You can add one more item to the list of things you’re thankful for at next month’s Thanksgiving dinner: officials with the Louisiana Department of Wildlife and Fisheries announced a recreational fall red snapper season is tentatively set to kick off in state waters on Friday, Nov. 20 and go through the end of 2015.
Randy Pausina, head of fisheries for LDWF, said while LA Creel estimates show recreational fishermen landed 763,248 pounds of snapper through Sept. 8 when the state season ended, charter boats caught 230,715 pounds during their 45-day season — only 68 percent of their target allocation.
And since charter boat captains — as Federal Reef Fish Permit holders — are prevented from fishing in state waters because of Amendment 30B, Pausina wants Louisiana’s recreational anglers to harvest the fish before the end of the year.
“It’s the only option I have,” Pausina said. “I can’t give them back to the charter guys in any way, shape or form. Those fish would essentially be lost for Louisiana, so I’m just going to open it and let the rec guys go get them.
“They’re Louisiana’s fish.”
Even though charter captains were granted a 45-day federal season as part of sector separation — while recreational anglers were permitted to fish in federal waters only nine days — Pausina said LA Creel estimates indicate charter boats came up well short of their 338,548-pound allocation.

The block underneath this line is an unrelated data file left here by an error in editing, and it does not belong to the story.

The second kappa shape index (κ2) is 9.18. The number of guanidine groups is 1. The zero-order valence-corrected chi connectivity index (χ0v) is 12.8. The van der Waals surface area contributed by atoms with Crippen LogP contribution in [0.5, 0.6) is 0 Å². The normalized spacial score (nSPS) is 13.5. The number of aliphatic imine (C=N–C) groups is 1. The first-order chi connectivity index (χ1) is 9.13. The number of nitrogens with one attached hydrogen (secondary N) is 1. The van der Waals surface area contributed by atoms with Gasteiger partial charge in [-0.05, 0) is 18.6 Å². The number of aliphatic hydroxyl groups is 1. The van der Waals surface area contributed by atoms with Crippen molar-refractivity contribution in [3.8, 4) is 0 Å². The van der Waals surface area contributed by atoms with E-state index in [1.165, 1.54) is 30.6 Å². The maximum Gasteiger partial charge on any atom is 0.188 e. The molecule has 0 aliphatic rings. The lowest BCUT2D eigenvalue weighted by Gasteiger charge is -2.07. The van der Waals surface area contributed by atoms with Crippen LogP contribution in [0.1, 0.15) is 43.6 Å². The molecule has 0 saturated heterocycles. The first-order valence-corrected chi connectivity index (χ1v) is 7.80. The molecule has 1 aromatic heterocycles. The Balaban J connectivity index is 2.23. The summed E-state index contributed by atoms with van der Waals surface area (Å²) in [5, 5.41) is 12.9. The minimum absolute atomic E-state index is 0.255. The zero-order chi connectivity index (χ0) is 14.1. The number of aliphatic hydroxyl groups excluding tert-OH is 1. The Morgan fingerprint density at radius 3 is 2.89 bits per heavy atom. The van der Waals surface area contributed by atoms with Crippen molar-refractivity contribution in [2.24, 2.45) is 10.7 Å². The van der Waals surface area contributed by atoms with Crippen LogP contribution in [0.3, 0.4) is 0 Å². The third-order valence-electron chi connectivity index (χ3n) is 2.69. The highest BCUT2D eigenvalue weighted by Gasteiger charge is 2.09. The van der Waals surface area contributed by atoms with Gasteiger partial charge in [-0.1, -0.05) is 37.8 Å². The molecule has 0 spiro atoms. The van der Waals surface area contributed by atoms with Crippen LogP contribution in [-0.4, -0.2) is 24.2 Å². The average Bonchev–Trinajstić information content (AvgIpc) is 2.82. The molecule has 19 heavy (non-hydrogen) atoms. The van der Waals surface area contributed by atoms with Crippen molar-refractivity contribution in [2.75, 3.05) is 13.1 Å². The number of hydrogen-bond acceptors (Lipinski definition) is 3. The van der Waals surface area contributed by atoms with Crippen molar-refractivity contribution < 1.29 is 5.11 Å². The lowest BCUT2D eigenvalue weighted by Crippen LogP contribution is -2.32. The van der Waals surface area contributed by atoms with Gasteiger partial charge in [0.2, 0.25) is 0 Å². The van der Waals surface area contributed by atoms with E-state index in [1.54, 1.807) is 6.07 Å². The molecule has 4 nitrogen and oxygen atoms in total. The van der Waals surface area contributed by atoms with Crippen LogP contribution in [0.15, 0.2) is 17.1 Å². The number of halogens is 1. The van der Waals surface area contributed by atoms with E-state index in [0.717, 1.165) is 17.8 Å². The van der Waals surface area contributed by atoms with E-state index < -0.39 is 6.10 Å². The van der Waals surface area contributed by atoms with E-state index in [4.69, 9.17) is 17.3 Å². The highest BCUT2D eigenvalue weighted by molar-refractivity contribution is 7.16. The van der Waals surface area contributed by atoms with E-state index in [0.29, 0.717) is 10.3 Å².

“They fished for 45 days and got a lot of trips, and it was definitely a good thing for them — better than the nine days the recs got stiffed with,” Pausina said. “But the reality is, I told them all along, ‘You’re still getting screwed because if I managed it, I’d give you a hundred-and-something days.
“‘I’d give you your fish. Not some crystal ball to the future.’”
Right now, the season is tentatively set to reopen on Friday, Nov. 20 and run seven days a week through the end of the year with the same creel, possession and size limits, he said.
Reopening a fall season for recreational anglers in state waters validates the LA Creel program’s ability to compile accurate, up-to-the-minute harvest information, he said.
“Everything we do is for a point, and the point is that real time management can be done, no matter what NOAA says, and no matter what the idiots on the Gulf Council vote,” Pausina said. “Louisiana is not just going to sit around and talk about it. We’re just showing it all the time.”